It is through the Symbology class that you can gain access to a feature layer's renderer or a raster layer's colorizer.


The typical workflow is to reference a layer's symbology, make changes, and then apply those changes back to the layer.

It is important to first make sure that a layer supports a renderer or colorizer and to know its type before trying to make updates to it. The built in hasattr function can be used for this purpose.

The following feature layer renderers are currently supported in SimpleRenderer, GraduatedColorsRenderer, GraduatedSymbolsRenderer, UnclassedColorsRenderer and UniqueValueRenderer.

The following raster colorizers are supported: RasterClassifyColorizer, RasterStretchColorizer and RasterUniqueValueColorizer.

The supported renderers and colorizers only expose the basic properties. Additional properties are accessible using the CIM. Please review the Python CIM Access help topic for more information as well as a the code sample below.


PropertyExplanationData Type
(Read Only)

Gets the colorizer object for a raster layer. The supported types are: RasterClassifyColorizer and RasterUniqueValueColorizer.

(Read Only)

Gets the renderer object for a feature layer. The supported types are: GraduatedColorsRenderer, GraduatedSymbolsRenderer, SimpleRenderer, or UniqueValueRenderer.


Method Overview

updateColorizer (colorizer_name)

The updateColorizer method is used to change a raster layer's colorizer.

updateRenderer (renderer_name)

The updateRenderer method is used to change a layer's renderer.


updateColorizer (colorizer_name)
ParameterExplanationData Type

The supported renderers are as follows:

  • RasterClassifyColorizerA raster classify colorizer.
  • RasterStretchColorizerA raster stretch colorizer.
  • RasterUniqueValueColorizerA raster unique value colorizer.

You can only update from supported colorizer to supported colorizer. For example, you can update a raster classify colorizer to a raster unique value colorizer or vice versa, but you can't update to a raster stretch colorizer, because it is not currently supported.

updateRenderer (renderer_name)
ParameterExplanationData Type

The supported renderers are as follows:

  • GraduatedColorsRendererA graduated colors renderer
  • GraduatedSymbolsRendererA graduated symbols renderer
  • SimpleRendererA single symbol renderer
  • UnclassedColorsRendererAn unclassed colors renderer
  • UniqueValueRendererA unique value renderer

The SimpleRenderer is the same as the single symbol renderer you see in the application. This name is used to be consistent with the .NET API.

Code sample

Symbology example 1

The following script iterates through each feature layer and tests if its symbology supports the renderer property using the hasattr function. Next, if the renderer type is a SimpleRenderer, it will change it to a GraduatedColorsRenderer using the updateRenderer method and then sets its breakCount value to 6. Finally, it applies the symbology back to the layer before saving the results.

import arcpy, os, sys
relpath = os.path.dirname(sys.argv[0])

p = + r'\\Symbol.aprx')
m = p.listMaps('Map')[0]

for lyr in m.listLayers():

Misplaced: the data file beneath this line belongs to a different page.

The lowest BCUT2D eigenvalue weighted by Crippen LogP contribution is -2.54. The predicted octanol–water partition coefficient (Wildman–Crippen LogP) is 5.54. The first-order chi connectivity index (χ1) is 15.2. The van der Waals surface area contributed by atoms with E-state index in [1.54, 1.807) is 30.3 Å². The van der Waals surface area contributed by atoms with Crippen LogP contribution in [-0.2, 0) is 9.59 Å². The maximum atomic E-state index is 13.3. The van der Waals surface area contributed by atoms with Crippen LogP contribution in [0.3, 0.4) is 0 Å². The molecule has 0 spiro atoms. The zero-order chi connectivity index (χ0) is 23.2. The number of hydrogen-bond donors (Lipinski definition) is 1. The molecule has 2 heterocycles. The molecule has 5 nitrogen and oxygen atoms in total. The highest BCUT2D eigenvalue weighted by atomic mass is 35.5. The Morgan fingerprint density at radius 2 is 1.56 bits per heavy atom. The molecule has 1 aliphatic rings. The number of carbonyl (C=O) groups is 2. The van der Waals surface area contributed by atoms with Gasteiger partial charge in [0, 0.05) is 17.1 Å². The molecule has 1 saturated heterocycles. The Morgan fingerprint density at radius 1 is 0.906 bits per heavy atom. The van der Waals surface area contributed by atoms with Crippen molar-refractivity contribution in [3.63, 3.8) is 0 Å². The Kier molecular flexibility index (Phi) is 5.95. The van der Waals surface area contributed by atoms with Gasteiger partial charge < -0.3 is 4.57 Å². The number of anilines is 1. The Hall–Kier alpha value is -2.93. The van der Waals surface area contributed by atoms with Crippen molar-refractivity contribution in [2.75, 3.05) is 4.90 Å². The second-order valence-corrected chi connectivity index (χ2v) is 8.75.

if lyr.isFeatureLayer:
    sym = lyr.symbology
    if hasattr(sym, 'renderer'):
      if sym.renderer.type == 'SimpleRenderer':
        sym.renderer.breakCount = 6
        lyr.symbology = sym

p.saveACopy(relpath + r"\\SavedOutput.aprx")
Symbology example 2

The following script first tests if the layer's symbology supports a colorizer property and then confirms if the renderer is a RasterClassifyColorizer. Next is changes the classificationField and breakCount. Finally, it changes ColorRamp to a color ramp named Cyan to Purple.

import arcpy
import os
import sys

relpath = os.path.dirname(sys.argv[0])

p = + r'\\RasterClassify.aprx')
m = p.listMaps('Map')[0]
l = m.listLayers('Raster1')[0]
sym = l.symbology

if hasattr(sym, 'colorizer'):
    if sym.colorizer.type == 'RasterClassifyColorizer':
        sym.colorizer.classificationField = 'Value'
        sym.colorizer.breakCount = 7
        sym.colorizer.colorRamp = p.listColorRamps('Cyan to Purple')[0]
        l.symbology = sym

p.saveACopy(relpath + r'\\SavedOutput.aprx')
Symbology example 3

The following script demonstrates how to use Python CIM access to modify additional symbology settings not exposed in the API. The script adds a dashed effect to the outline symbol layer for a polygon symbol. The script first gets the layer's CIM definition. Next it gets the layer's first symbol layer which is the outline symbol. If a layer effect is not present it creates one and then modifies the dashed effect. Finally, the CIM changes are pushed back to the layer. For more information on the CIM, please review the Python CIM Access help topic.

p ='current')
m = p.listMaps('Symbology')[0]
l = m.listLayers('States_SingleSymbol')[0]

l_cim = l.getDefinition('V2')         #Get the Layer's CIM definition

#Symbol Level 1 (Solid Stroke)
symLvl1 = l_cim.renderer.symbol.symbol.symbolLayers[0]

#If a dashed effect does not exist, create one
if len(symLvl1.effects) == 0:
  newDash = arcpy.cim.CreateCIMObjectFromClassName('CIMGeometricEffectDashes', 'V2')
  newDash.dashTemplate = [5, 5]
  symLvl1.effects = [newDash]
#If a dashed effects does exist, modify it
  dash = symLvl1.effects[0]
  dash.dashTemplate = [10, 10]

l.setDefinition(l_cim)                #Set the Layer's CIM definition